Murder Rate Falls in Jamaica: Report

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Above, from left: Assistant Commissioner of Police Elan Powell and Commissioner Owen Ellington during a press conference held at the Police Officers’ Club in Kingston Wednesday (JIS Photo)

By the Caribbean Journal staff

The number of murders in Jamaica fell 22 percent in 2011, according to figures revealed today by Commissioner of Police Owen Ellington.

Serious violent crimes also fell in the country, showing a 17.1 percent reduction compared to 2010, along with a “13 percent fall in the number of shootings.

“Last year was a fairly good one for us in law enforcement and certainly Jamaica, because we completed the year with almost 23 percent reduction in murders,” he said.

The ultimate goal for the police force is to bring the murder rate within the range of 12 per 100,000 of the population, Ellington said, “so that crime and insecurity may no longer be a major concern for people who live in Jamaica, who work in Jamaica, and who have any intention to invest in this country.”

There were a total of 1700 murders in Jamaica in 2009.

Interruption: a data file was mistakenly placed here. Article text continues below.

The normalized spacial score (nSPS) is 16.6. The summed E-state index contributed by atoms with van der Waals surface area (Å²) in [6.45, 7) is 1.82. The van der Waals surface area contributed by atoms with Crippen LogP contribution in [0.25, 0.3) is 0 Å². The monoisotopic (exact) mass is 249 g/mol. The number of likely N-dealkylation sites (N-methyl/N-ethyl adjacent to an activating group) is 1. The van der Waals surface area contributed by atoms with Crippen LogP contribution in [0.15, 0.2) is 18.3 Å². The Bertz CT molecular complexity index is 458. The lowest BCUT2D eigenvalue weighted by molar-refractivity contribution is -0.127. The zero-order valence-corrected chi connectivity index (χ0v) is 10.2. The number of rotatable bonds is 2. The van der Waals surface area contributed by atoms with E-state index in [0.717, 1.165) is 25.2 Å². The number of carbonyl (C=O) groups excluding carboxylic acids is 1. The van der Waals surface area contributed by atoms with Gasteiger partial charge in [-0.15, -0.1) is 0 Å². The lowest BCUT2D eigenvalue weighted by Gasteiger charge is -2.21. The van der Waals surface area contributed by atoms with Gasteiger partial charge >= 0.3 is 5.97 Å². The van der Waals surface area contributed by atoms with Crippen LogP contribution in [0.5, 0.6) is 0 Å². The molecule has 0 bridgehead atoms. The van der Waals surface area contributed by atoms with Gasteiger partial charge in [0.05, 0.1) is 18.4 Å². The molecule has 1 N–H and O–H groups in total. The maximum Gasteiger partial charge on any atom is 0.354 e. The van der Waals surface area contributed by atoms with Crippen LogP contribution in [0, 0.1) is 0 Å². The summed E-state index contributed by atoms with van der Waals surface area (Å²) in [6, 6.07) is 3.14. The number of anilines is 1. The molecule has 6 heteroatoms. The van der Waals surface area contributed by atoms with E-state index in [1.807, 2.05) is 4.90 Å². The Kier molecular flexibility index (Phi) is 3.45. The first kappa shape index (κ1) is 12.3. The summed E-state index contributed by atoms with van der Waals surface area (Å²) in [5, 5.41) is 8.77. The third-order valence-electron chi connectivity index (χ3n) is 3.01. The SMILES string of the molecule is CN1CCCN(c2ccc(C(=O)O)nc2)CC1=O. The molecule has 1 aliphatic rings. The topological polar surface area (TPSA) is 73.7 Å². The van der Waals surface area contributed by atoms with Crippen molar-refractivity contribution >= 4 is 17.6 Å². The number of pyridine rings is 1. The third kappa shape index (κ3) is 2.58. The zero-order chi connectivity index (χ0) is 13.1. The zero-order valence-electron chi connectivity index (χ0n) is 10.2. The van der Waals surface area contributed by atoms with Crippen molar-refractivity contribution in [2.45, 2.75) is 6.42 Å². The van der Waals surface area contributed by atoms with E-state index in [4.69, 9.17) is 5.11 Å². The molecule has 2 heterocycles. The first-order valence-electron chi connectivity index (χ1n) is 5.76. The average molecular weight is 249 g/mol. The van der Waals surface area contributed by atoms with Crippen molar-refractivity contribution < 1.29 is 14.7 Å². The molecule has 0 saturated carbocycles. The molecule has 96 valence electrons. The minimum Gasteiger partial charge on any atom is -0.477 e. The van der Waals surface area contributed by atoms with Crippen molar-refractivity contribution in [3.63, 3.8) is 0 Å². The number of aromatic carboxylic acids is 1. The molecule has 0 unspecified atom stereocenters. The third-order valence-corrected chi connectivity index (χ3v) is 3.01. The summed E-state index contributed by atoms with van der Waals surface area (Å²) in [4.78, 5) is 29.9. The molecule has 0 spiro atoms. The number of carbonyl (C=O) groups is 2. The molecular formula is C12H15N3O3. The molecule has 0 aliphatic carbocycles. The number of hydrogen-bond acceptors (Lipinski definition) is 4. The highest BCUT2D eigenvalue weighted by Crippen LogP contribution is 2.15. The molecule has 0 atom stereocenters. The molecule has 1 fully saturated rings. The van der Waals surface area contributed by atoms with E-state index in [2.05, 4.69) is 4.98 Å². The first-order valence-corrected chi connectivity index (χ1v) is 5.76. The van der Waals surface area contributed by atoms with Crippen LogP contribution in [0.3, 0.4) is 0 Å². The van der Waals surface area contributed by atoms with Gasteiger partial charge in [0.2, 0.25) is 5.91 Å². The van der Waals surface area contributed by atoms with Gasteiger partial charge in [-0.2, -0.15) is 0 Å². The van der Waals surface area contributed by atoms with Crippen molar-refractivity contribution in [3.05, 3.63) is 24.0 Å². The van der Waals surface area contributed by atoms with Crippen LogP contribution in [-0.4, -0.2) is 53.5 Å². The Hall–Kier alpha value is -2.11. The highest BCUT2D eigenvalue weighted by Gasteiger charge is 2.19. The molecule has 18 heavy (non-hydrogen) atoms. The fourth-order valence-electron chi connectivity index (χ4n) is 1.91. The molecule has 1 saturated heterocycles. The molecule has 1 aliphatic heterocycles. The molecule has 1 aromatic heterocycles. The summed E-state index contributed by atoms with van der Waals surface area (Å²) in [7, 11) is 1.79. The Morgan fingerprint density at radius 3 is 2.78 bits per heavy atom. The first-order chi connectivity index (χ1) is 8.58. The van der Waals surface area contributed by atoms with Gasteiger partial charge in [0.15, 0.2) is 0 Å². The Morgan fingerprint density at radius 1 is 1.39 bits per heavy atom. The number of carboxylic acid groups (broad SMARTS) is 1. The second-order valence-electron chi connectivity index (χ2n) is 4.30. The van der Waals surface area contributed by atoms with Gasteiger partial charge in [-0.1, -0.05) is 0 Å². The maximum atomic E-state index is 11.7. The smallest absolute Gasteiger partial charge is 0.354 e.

The commissioner said part of the reported decrease came as a result of a renewed anti-gang strategy — with 70 to 80 percent of serious violent crimes in Jamaica attributed to the activities of gangs and organized crime.

A number of areas showed improvement in 2011, with 15 of 19 police divisions showing reductions in murders, he said.

“There are some divisions that didn’t show decline, but they have contributed in a significant way as well to the declines that we have seen in other divisions, because of the work the men and women did in those divisions to disrupt gangs, to deny gangs access to critical infrastructure and to deny them the freedom of movement and freedom of action that they need to move around the place,” Ellington said.

In November, the National Security Ministry said 2011 was the safest year in four decades for the police force, with a significant drop in crimes against police officers.

 

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